If you’re not doing guided meditations, you are missing a critical factor in recovery.
3) Essential Oils – In order to access and release emotional trauma, we must stimulate the amygdala. The only way to do this is through the sense of smell. Our sense of smell is directly related to emotions that have been stored, often as far back as childhood. Click this link to read why meditations and aromatherapy are crucial for recovery. Essential oils can also help us overcome illness, disease, and sometimes even cancer. (Please do not take essential oils internally without doing the proper study. While I use various quality oils for aromatherapy, I only use Young Living internally after having done adequate research).
4) Extreme self-care – Romance yourself. Be the person you’ve always searched for who will take care of you. Do all the things you could never do while with your abusive partner. Buy yourself flowers, buy those golf clubs you’ve always wanted, get massages. If your budget is limited, walk in the park. Go to the library. Instead of rushing back to an empty home, take your time. Many of us who are out of an abusive environment still feel the illogical need to rush back home because we were conditioned that if we were gone too long, there would be hell to pay. If you’re no longer with your abuser, train yourself to stay out a little longer each day until you overcome this old habit.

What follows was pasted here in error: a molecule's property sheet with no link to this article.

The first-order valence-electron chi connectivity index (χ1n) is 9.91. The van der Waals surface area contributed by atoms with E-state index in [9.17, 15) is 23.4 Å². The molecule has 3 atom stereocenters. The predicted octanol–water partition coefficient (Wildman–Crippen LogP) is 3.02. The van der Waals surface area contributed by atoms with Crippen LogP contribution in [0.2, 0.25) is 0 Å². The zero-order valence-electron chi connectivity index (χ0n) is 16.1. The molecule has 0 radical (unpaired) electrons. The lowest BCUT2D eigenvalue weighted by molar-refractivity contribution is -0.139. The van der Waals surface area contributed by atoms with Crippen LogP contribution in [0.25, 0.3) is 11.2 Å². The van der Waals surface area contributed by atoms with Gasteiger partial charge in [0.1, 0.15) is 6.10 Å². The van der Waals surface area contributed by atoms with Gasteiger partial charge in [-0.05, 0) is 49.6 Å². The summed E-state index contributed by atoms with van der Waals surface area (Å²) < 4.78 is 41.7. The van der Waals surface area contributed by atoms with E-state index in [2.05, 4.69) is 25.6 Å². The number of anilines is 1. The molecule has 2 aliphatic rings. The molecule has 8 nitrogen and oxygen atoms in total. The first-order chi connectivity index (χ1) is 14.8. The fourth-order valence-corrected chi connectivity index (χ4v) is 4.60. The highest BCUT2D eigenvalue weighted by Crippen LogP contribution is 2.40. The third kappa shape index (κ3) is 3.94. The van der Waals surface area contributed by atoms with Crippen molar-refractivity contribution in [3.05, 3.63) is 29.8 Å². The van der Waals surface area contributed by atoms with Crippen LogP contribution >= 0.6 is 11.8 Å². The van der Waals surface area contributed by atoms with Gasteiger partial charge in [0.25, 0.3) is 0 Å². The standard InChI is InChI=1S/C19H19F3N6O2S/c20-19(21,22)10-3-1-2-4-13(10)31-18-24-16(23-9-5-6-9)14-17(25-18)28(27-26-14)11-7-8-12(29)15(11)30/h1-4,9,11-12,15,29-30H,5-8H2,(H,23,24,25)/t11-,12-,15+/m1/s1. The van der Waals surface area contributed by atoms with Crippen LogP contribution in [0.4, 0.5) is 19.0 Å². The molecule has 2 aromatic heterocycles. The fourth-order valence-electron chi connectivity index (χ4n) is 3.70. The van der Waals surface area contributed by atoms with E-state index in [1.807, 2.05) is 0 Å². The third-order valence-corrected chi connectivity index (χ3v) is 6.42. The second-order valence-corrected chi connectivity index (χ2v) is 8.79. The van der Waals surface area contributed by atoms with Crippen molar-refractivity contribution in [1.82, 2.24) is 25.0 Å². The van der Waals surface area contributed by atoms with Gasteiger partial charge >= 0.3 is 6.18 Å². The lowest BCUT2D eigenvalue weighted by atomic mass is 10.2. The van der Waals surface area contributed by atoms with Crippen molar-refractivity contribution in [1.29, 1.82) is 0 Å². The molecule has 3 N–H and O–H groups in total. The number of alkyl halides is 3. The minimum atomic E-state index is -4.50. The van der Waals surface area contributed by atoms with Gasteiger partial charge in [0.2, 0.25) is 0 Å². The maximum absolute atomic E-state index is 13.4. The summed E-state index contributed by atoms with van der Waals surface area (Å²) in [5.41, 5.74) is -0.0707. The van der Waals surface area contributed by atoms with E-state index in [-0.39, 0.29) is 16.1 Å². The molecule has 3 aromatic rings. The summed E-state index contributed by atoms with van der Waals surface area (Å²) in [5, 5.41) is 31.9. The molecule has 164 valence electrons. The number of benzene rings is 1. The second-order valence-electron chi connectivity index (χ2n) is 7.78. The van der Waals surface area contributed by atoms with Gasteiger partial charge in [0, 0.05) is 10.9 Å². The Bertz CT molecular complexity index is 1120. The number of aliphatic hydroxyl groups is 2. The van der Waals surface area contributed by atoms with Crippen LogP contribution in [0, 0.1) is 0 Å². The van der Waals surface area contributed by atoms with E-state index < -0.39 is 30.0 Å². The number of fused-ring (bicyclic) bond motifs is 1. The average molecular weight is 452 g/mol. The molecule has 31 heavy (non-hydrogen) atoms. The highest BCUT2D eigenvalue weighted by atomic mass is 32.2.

These are all methods I researched on my own, experimented with, and found to be helpfuI. I practice them regularly… as close to every day as I can. I also work with people to help them detach and heal from abusive relationships. Some people do the self-work and others don’t. The ones who don’t make little to no progress.